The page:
ISSN (Print) - 0012-9976 | ISSN (Online) - 2349-8846

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Have Drug Prices Fallen?

A close look at the prices of drugs over the last four years shows that there has been a consistent overall rise in drug prices. Drugs which need to be used over a long period, such as those used for tuberculosis and diabetes, are especially affected.

Prices of Prescription Drugs

A review of the prices of a category of prescription drugs, cardiovascular drugs which are needed life long, shows how irrational are the patterns of price rise.

Continuing Rise in Drug Prices

It is puzzling that major drug companies and their associations should be claiming only a modest overall rise in drug prices over the past year, when a productwise analysis of the prices widely used brand leaders show that there has been a sharp rise in prices of drugs.

Price Control on Drugs Is Essential

and thereafter it should be stepped up each year in a phased manner to reduce the burden of subsidy to agriculture sub- stantially. The committee had also emphasised the importance of discontinuing the horsepower-based tariff and had urged that the board should install meters on the premises of all agricultural consumers within three years at the latest.

High Cost, Low Efficiency Medicines

LATELY there has been an increasing trend of introducing new drugs at exorbitant costs. These drugs are basically molecular changes of older drugs. It is said that the Drug Controller of India (DCI) takes due care in introduction of new drugs. But from the following examples, one starts doubting the DCI intentions.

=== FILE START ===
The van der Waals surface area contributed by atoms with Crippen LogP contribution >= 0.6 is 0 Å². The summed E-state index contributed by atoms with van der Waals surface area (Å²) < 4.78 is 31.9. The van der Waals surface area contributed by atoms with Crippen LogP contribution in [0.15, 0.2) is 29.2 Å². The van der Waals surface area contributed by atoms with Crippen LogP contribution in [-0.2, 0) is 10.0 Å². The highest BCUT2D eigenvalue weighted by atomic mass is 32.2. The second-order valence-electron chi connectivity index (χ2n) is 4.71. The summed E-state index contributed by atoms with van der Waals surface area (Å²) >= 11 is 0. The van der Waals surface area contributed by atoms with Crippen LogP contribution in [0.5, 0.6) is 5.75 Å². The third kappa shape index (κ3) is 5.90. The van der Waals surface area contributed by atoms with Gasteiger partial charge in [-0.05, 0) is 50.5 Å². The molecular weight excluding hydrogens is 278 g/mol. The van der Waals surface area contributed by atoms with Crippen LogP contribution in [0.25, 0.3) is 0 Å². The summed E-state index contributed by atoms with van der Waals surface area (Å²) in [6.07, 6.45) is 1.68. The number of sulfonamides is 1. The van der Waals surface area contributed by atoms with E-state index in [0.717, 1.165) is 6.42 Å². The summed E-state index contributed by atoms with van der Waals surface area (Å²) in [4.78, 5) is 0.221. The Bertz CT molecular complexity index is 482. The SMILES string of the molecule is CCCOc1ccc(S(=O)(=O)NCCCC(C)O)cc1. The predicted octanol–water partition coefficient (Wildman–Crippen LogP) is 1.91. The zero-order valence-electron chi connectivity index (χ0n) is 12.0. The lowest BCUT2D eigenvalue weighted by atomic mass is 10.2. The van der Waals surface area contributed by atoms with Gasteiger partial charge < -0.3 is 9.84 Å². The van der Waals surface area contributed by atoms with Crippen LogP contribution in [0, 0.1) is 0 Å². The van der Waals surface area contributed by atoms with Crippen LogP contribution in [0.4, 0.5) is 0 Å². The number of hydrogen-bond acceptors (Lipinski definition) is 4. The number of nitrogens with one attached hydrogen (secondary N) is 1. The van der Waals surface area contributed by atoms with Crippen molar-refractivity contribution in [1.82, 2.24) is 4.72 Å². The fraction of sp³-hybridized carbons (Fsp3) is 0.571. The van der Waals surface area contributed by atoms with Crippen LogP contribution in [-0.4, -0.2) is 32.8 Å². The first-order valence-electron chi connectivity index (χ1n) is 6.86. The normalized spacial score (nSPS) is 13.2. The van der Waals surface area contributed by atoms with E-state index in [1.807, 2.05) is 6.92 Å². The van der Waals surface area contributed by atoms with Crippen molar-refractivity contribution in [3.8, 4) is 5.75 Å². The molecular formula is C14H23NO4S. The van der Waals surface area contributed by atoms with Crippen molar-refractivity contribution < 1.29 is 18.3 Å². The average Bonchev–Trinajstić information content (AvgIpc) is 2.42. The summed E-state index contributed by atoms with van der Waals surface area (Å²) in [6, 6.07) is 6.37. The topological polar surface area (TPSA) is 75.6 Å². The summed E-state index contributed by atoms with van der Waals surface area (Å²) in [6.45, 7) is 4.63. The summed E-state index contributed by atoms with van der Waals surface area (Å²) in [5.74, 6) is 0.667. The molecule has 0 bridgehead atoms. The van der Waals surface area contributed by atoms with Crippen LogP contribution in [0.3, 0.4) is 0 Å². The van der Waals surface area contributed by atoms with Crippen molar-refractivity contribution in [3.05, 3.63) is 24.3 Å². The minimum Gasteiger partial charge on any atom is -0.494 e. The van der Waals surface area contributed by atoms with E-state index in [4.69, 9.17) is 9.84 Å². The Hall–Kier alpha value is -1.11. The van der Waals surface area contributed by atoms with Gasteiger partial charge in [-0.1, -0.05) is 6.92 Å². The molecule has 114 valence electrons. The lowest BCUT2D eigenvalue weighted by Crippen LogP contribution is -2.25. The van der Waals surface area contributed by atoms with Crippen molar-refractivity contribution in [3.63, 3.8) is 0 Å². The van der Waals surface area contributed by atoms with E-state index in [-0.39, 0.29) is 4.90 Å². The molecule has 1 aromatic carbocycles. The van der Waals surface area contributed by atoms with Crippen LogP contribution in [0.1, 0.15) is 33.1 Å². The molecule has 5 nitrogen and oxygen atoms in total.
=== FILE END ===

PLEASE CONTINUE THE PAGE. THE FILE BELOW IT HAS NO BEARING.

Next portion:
New Drugs at What Cost

Red Chip companies is enormous because they are backed by the Beijing government and various state and municipal governments. To boost their allurements by their sponsors they are fequently given what are labelled "asset injections', that is they are allocated by their sponsors capital funds to boost the attractiveness of their balance sheets.

New Products, New Prices

Wishvas Rane In the last year, there has been a sharp increase in the number of new brands and packs of old products priced much higher. The absence of a sharp rise in prices of old products does not mean that the consumer is spending any less on drugs.

Analysis of Drug Prices, 1980 to 1995

Since the drug policy of 1986, many changes have been introduced liberalising the environment for drug manufacturing and marketing. These changes have apparently come about as a response to the drug industry's plea that controls in India were too stringent and that without controls prices would stabilise and not rise. Yet, a categorywise analysis of prices of drugs over a period of 15 years shows that there is a general rising trend in prices, especially of essential and life-saving drugs.

Drug Prices Sharp Rise after Decontrol

after Decontrol Wishvas Rane The sharp rise in drug prices has been facilitated by the new policy adopted by the government on drug pricing. UNDER the 1995 DPCO, drug units are entitled tor 18 per cent post-tax return on net worth if bulk drugs are manufactured from the basic stages, as against 16 per cent in the 1987 DPCO. This rise the drug manufacturers can claim justifiably. The bulk drug units making 6-APA and 7-ADCA intermediates for synthetic penicillin will now have to source penicillin G from local manufacturers to the extent of 70 per cent of their requirement. This government policy shows a clear shilt in favour of domestic penicillin G manufacturers. An inevitable outcome of this is likely to be a price increase of semisynthetic penicillins like ampicillin, amoxycillin and cephalexin.

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